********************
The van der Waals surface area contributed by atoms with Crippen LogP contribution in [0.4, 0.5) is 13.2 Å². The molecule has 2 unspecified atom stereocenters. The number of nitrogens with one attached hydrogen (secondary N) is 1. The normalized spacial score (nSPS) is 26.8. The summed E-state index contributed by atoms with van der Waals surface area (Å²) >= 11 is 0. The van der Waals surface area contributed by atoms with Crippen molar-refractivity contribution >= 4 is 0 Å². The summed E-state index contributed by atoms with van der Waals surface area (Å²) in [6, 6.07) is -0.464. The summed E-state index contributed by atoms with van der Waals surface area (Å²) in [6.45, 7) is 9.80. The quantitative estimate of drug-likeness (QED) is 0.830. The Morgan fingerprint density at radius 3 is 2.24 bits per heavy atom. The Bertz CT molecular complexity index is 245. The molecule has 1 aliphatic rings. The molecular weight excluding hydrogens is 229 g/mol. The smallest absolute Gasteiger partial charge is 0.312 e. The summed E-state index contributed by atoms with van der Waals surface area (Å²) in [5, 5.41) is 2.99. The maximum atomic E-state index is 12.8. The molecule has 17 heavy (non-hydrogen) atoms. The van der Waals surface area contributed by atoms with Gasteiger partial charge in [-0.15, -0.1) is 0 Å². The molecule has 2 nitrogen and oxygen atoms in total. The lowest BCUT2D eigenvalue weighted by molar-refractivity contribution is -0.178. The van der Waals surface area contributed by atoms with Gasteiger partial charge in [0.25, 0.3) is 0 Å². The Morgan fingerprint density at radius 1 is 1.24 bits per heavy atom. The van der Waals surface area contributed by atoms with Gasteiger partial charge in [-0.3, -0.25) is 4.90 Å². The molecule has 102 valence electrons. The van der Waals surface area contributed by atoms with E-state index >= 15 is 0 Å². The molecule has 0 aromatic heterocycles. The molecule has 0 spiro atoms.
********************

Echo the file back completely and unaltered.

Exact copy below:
The van der Waals surface area contributed by atoms with Crippen LogP contribution in [0.4, 0.5) is 13.2 Å². The molecule has 2 unspecified atom stereocenters. The number of nitrogens with one attached hydrogen (secondary N) is 1. The normalized spacial score (nSPS) is 26.8. The summed E-state index contributed by atoms with van der Waals surface area (Å²) >= 11 is 0. The van der Waals surface area contributed by atoms with Crippen molar-refractivity contribution >= 4 is 0 Å². The summed E-state index contributed by atoms with van der Waals surface area (Å²) in [6, 6.07) is -0.464. The summed E-state index contributed by atoms with van der Waals surface area (Å²) in [6.45, 7) is 9.80. The quantitative estimate of drug-likeness (QED) is 0.830. The Morgan fingerprint density at radius 3 is 2.24 bits per heavy atom. The Bertz CT molecular complexity index is 245. The molecule has 1 aliphatic rings. The molecular weight excluding hydrogens is 229 g/mol. The smallest absolute Gasteiger partial charge is 0.312 e. The summed E-state index contributed by atoms with van der Waals surface area (Å²) in [5, 5.41) is 2.99. The maximum atomic E-state index is 12.8. The molecule has 17 heavy (non-hydrogen) atoms. The van der Waals surface area contributed by atoms with Gasteiger partial charge in [-0.15, -0.1) is 0 Å². The molecule has 2 nitrogen and oxygen atoms in total. The lowest BCUT2D eigenvalue weighted by molar-refractivity contribution is -0.178. The van der Waals surface area contributed by atoms with Gasteiger partial charge in [0.25, 0.3) is 0 Å². The Morgan fingerprint density at radius 1 is 1.24 bits per heavy atom. The van der Waals surface area contributed by atoms with Gasteiger partial charge in [-0.3, -0.25) is 4.90 Å². The molecule has 102 valence electrons. The van der Waals surface area contributed by atoms with E-state index >= 15 is 0 Å². The molecule has 0 aromatic heterocycles. The molecule has 0 spiro atoms.